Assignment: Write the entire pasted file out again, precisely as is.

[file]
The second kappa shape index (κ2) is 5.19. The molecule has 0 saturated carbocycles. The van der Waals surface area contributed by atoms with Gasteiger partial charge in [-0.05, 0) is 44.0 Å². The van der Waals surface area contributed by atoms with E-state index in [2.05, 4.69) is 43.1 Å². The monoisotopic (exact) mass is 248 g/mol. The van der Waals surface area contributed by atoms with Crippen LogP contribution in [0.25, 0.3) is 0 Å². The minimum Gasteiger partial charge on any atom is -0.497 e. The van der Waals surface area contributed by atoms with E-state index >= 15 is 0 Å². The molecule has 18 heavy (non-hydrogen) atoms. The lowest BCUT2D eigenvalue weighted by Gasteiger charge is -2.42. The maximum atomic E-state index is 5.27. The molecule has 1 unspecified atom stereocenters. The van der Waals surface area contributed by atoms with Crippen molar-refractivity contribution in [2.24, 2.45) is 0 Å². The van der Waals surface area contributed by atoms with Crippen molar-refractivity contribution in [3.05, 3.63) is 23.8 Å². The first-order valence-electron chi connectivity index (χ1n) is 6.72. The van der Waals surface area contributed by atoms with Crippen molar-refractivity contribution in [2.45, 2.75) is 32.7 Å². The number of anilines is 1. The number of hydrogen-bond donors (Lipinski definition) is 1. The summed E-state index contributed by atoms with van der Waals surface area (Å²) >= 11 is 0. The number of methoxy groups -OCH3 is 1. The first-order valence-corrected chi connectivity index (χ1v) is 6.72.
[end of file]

The second kappa shape index (κ2) is 5.19. The molecule has 0 saturated carbocycles. The van der Waals surface area contributed by atoms with Gasteiger partial charge in [-0.05, 0) is 44.0 Å². The van der Waals surface area contributed by atoms with E-state index in [2.05, 4.69) is 43.1 Å². The monoisotopic (exact) mass is 248 g/mol. The van der Waals surface area contributed by atoms with Crippen LogP contribution in [0.25, 0.3) is 0 Å². The minimum Gasteiger partial charge on any atom is -0.497 e. The van der Waals surface area contributed by atoms with E-state index >= 15 is 0 Å². The molecule has 18 heavy (non-hydrogen) atoms. The lowest BCUT2D eigenvalue weighted by Gasteiger charge is -2.42. The maximum atomic E-state index is 5.27. The molecule has 1 unspecified atom stereocenters. The van der Waals surface area contributed by atoms with Crippen molar-refractivity contribution in [2.24, 2.45) is 0 Å². The van der Waals surface area contributed by atoms with Crippen molar-refractivity contribution in [3.05, 3.63) is 23.8 Å². The first-order valence-electron chi connectivity index (χ1n) is 6.72. The van der Waals surface area contributed by atoms with Crippen molar-refractivity contribution in [2.45, 2.75) is 32.7 Å². The number of anilines is 1. The number of hydrogen-bond donors (Lipinski definition) is 1. The summed E-state index contributed by atoms with van der Waals surface area (Å²) >= 11 is 0. The number of methoxy groups -OCH3 is 1. The first-order valence-corrected chi connectivity index (χ1v) is 6.72.